A group of University of Iowa students spent their spring break in Xicotepec, Mexico, studying food systems as part of a service-learning course.
Thousands of tourists flock to Mexico for spring break every year, but few of them conduct field research during their visit like a group of University of Iowa students did in March.
Dubbing themselves the Public Health Posse, the team of seven undergraduate and graduate students along with instructor Brandi Janssen traveled to Xicotepec, a small city in central-eastern Mexico, as part of a weeklong, interdisciplinary service-learning course.
Coordinated with the support of Rotary International, the course has developed long-standing service projects with the UI colleges of pharmacy and dentistry. It was the first year that a group of public health students took part.
“Our task was to identify opportunities for future public health projects that would be beneficial to the community,” says Janssen. Because Janssen’s area of study is food systems, the needs assessment was framed through that lens.
“Mexico is seeing a significant rise in diabetes and obesity, so we looked at schools and the food environment overall. We photographed and mapped grocery stores and markets and spoke to local people to answer questions like, What is the access to fruit and vegetables? What is the proportion of junk food to healthy food in stores? What are the greatest needs?”
“Every time we passed a place that sold food, we took GPS coordinates on our phones,” adds course participant Nichole Nidey, a doctoral student in epidemiology. “Our goal was to create an interactive map of the area to see where there are gaps in availability of nutritious food.”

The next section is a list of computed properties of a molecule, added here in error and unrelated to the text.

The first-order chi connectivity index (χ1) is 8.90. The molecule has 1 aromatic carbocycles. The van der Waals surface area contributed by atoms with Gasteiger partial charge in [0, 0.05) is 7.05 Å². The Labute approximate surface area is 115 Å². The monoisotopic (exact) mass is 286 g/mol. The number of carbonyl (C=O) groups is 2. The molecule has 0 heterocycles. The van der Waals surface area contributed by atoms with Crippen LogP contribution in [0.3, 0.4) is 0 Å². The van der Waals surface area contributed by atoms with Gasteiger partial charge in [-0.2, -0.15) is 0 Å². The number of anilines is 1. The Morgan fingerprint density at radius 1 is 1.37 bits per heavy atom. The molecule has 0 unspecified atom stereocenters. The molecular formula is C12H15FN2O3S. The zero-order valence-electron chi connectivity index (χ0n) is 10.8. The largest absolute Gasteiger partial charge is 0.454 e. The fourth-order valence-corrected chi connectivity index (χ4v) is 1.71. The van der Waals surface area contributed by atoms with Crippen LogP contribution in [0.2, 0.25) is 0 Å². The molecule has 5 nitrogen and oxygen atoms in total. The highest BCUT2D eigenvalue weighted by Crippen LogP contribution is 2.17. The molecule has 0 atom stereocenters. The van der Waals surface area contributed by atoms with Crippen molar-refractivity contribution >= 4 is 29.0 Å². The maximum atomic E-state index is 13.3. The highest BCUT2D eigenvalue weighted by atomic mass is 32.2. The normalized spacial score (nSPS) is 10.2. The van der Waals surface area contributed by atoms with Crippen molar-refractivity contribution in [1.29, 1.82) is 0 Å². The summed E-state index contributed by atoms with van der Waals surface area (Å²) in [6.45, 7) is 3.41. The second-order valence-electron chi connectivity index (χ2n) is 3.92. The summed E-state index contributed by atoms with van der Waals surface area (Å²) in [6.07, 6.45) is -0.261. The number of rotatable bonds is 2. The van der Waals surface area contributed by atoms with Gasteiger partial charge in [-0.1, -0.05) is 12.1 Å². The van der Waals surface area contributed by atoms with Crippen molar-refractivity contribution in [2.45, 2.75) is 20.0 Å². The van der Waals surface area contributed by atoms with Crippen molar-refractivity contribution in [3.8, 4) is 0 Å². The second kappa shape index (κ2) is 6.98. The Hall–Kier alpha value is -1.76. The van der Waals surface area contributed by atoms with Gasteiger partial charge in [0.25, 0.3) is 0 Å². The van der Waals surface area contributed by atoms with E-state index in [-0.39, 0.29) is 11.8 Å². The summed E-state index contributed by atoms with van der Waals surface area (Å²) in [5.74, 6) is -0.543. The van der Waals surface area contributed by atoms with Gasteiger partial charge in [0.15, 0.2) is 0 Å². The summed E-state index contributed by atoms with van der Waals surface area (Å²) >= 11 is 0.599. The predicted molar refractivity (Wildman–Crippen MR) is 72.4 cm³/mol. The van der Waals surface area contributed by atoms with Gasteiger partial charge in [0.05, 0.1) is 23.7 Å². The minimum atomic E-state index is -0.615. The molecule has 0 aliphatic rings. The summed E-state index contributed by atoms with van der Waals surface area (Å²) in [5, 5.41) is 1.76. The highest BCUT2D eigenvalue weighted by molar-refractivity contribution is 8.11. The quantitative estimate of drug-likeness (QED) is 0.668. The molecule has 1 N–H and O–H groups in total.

The “story map” incorporates photos the group took during visits to public and private schools, an orphanage, a university, a hospital, a bakery, DIF (a state-run family services program), markets, grocery stores, and a coffee factory.
“The local Rotary was critical to making connections,” Janssen says. “We had a Rotary host at the institutions we visited in the mornings. In the afternoons, we were our own and went out to talk to shopkeepers and vendors.”
Those unscripted afternoons—along with other unknowns that come with international travel—often stretched students in new ways.
“Unlike a structured lab or classroom environment, you can’t plan for everything. This is exploratory fieldwork,” explains Janssen, an anthropologist by training. “You get out there, try things, and talk to people.”
And sometimes you get lucky. The group didn’t have a translator, but fortunately two of the students spoke fluent Spanish. And though varied in ages and backgrounds, the students quickly gelled as a team.
For Nidey, the trip was well worth it. “As a PhD student, I don’t get a lot of time out in the field. I wanted to do public health work in the field instead of behind the computer. It was eye-opening to get a glimpse of life in Xicotepec.” Nidey was one of four students on the trip who received a Global Public Health Student Travel Grant offered by the college. The grants were made possible by a gift to the College of Public Health from Dale and Linda Baker, whose gift also supported Janssen’s travel. The course will be available again in spring 2019.
Going forward, Janssen reiterates “that public health is not a fly in–fly out kind of thing,” she says. “We need to put a lot of thought into the programs and make sure they are sustainable.”
Photos by Nichole Nidey, Brandi Janssen, Isabella Brauhn, Megan Helms, Cindy Chavez, Michael Parisi-Mercado, Jack Feng, and Kenni Stearns.
This story originally appeared in the spring 2018 issue of Insight magazine.